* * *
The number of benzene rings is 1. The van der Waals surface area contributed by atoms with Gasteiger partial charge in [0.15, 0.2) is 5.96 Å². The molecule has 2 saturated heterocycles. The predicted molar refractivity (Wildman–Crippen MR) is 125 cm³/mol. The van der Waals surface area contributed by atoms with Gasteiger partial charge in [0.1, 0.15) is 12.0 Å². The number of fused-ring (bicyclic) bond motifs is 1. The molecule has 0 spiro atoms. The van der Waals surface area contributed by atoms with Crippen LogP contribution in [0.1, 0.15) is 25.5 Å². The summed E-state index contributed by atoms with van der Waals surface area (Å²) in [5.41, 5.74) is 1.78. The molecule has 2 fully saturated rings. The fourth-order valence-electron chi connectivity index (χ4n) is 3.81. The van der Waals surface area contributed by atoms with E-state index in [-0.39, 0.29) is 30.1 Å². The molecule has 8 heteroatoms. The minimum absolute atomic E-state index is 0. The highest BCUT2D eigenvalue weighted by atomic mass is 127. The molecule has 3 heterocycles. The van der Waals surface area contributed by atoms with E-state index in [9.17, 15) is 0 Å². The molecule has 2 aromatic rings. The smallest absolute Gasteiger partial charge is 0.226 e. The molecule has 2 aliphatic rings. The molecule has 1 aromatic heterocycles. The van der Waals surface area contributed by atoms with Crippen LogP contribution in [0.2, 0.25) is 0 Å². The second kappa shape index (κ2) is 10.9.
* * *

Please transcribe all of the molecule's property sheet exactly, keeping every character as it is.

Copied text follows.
The number of benzene rings is 1. The van der Waals surface area contributed by atoms with Gasteiger partial charge in [0.15, 0.2) is 5.96 Å². The molecule has 2 saturated heterocycles. The predicted molar refractivity (Wildman–Crippen MR) is 125 cm³/mol. The van der Waals surface area contributed by atoms with Gasteiger partial charge in [0.1, 0.15) is 12.0 Å². The number of fused-ring (bicyclic) bond motifs is 1. The molecule has 0 spiro atoms. The van der Waals surface area contributed by atoms with Crippen LogP contribution in [0.1, 0.15) is 25.5 Å². The summed E-state index contributed by atoms with van der Waals surface area (Å²) in [5.41, 5.74) is 1.78. The molecule has 2 fully saturated rings. The fourth-order valence-electron chi connectivity index (χ4n) is 3.81. The van der Waals surface area contributed by atoms with E-state index in [-0.39, 0.29) is 30.1 Å². The molecule has 8 heteroatoms. The minimum absolute atomic E-state index is 0. The highest BCUT2D eigenvalue weighted by atomic mass is 127. The molecule has 3 heterocycles. The van der Waals surface area contributed by atoms with E-state index in [9.17, 15) is 0 Å². The molecule has 2 aromatic rings. The smallest absolute Gasteiger partial charge is 0.226 e. The molecule has 2 aliphatic rings. The molecule has 1 aromatic heterocycles. The van der Waals surface area contributed by atoms with Crippen LogP contribution in [0.2, 0.25) is 0 Å². The second kappa shape index (κ2) is 10.9.